- Video report by ITV News Political Correspondent Dan Hewitt
Theresa May’s bid to get EU concessions on the Northern Ireland Brexit backstop has been strongly rejected by Dublin.
The Prime Minister has anchored her attempts to try and re-sell her Brexit strategy to Parliament on a push to change the backstop proposals which have been roundly condemned by prominent Leave supporters.
However, Irish foreign minister Simon Coveney firmly insisted the EU was not prepared to accept changes to the deal which is aimed at preventing the return of a hard border.
He told BBC One’s Andrew Marr Show: “The European Parliament will not ratify a Withdrawal Agreement that doesn’t have a backstop in it. It’s as simple as that.
“The backstop is already a compromise. It is a series of compromises. It was designed around British red lines.
“Ireland has the same position as the European Union now, I think, when we say that the backstop as part of the Withdrawal Agreement is part of a balanced package that isn’t going to change.”
Health Secretary Matt Hancock denied Mr Coveney’s comments meant Mrs May’s Brexit deal was “dead in the water”.
“Not at all,” said Mr Hancock. “That’s a negotiating position the Irish are taking, but I think it’s also extremely clear from that interview and the tone… Ireland doesn’t want to have a no-deal Brexit.
“The whole purpose of the backstop is to avoid a hard border, which risks being a consequence of a no-deal Brexit.
“The idea the EU and the Irish Government would drive this process to a no-deal exit in order to try to achieve something which is intended to avoid no-deal Brexit, that is not going to happen.”
Education Secretary Damian Hinds told Sky News: “There are multiple reasons to believe the backstop would never come into place.
“And, even if it did, actually there are some advantages to the backstop as well as drawbacks.”
However, Brexiteer Tory MP Andrea Jenkyns said she wanted the PM to abandon the backstop, telling Sky News: “I’d like to see her bin the backstop. I think we need to bin it completely.”
The backstop would see the UK remain under EU customs rules if a wider trade agreement had not been reached after a transition period.
Tory Brexiteers have tabled Commons amendments calling for major changes to the backstop, including the imposition of an end date for it.
Commons Speaker John Bercow will decide if the backstop amendments get to be voted on by MPs when the PM’s Brexit stance is again considered in Parliament on Tuesday.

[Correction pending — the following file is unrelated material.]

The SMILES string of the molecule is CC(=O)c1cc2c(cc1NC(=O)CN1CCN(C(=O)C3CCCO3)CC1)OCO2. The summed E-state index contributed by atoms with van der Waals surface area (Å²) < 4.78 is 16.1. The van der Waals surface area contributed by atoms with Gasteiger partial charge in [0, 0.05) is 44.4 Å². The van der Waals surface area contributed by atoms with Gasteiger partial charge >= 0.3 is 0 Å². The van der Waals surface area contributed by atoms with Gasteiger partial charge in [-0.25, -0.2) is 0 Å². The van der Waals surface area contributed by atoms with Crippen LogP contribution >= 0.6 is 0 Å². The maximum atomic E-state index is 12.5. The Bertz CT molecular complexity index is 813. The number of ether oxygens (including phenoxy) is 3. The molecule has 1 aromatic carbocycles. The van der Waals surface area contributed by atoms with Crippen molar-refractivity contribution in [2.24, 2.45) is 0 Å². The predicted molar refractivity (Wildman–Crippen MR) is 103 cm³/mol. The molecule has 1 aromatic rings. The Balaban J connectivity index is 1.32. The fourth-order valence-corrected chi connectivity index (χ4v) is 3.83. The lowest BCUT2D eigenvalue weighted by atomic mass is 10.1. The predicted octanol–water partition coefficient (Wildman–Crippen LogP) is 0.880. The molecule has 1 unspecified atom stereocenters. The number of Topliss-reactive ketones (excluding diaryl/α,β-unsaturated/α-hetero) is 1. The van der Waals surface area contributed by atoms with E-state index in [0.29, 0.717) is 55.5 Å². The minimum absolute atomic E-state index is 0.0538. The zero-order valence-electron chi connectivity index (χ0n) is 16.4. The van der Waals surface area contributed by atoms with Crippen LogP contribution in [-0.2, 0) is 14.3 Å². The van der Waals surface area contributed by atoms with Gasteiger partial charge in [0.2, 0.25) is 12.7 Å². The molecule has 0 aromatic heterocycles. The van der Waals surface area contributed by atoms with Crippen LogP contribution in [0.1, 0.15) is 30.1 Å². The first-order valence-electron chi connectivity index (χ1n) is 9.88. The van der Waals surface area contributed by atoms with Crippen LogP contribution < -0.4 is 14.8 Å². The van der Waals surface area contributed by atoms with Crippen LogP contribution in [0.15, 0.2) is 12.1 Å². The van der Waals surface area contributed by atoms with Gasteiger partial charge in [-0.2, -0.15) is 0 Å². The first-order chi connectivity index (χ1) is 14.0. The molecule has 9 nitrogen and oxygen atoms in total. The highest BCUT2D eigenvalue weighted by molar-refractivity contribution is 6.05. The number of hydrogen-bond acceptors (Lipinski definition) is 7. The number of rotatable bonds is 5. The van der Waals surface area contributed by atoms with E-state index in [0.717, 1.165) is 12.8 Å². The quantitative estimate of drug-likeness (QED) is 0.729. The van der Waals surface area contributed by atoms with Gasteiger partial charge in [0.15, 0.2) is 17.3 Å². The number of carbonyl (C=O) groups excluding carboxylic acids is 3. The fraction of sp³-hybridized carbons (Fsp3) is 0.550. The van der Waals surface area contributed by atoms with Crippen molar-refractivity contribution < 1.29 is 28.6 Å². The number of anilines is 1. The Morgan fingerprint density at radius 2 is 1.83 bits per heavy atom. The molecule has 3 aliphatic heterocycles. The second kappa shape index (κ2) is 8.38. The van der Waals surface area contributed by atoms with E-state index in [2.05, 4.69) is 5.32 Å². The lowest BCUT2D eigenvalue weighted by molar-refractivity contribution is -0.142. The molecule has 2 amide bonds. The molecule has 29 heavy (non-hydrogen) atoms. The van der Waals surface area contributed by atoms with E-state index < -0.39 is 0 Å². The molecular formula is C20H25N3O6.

And the PM faced problems on a second Brexit front as Cabinet divisions over a no-deal withdrawal from the EU broke to the surface again.
Mr Hinds said: “I don’t envisage no deal becoming Government policy.
“We want to avoid a no deal. No deal would not be a good outcome
The comments came after Leader of the Commons Andrea Leadsom branded attempts by MPs to kill no deal as an option, through a series of Commons amendments on Tuesday, as a “thinly veiled attempt to stop Brexit”.
The tensions emerged as it was revealed preparations are being looked at for the possible imposition of martial law after a no-deal Brexit.
The move has been described by sources as the civil service “prepping” for all possibilities.
Mr Hancock denied the Government was “specifically” planning for martial law but did not rule it out.
“I wouldn’t put a stress on that,” he said. “Of course Government all the time looks at all the options in all circumstances.”
He also distanced himself from leaked comments in November claiming he had said he could not guarantee patients would not die in a no-deal scenario.
“I didn’t quite say that,” he said. “Cabinet discussions are meant to be secret.”
Shadow education secretary Angela Rayner said she was not in favour of a second referendum, but would vote Remain if one was held.
Ms Rayner told Sky News: “I would probably vote Remain and the reason is I’ve seen over the last 2.5 years all the analysis we have got at the moment.”
When asked if Labour would back Yvette Cooper’s Brexit amendment which seeks to stop a no deal and extend Article 50, Ms Rayner said: “Labour will do whatever it takes to avoid a no-deal Brexit, so if that’s the only option we have it’s something we will seriously consider.
“Let me be as clear as I possibly can be for the people that are listening to this programme – we’ve put our amendment down, we’ve said we respected the result of the referendum, we want to find a deal, we want a customs union, we want protection for environment, consumer, employment. We’ve said that all along.
“Theresa May will not budge on her red lines, she’s forcing us and trying to bully us into a no-deal scenario.
“We will do whatever it takes, through Parliament, to stop that no-deal scenario from happening. If that means backing an amendment, then we will do that.”
Ahead of Tuesday’s Commons showdown, defence minister Tobias Ellwood broke ranks and insisted a no-deal scenario must be ruled out.
Despite Mrs May refusing to take the prospect of no deal off the table, Mr Ellwood wrote in the Sunday Times: “It is now time to rule out the very possibility of no deal.
“It is wrong for Government and business to invest any more time and money in a no-deal outcome which will make us poorer, weaker and smaller in the eyes of the world.”
In other measures, the Government is seeking to extend working hours for MPs to get Brexit legislation through the Commons before the scheduled EU withdrawal date of March 29.
Parliament’s February break looks set to be scrapped and sitting days extended by starting earlier and finishing later than usual.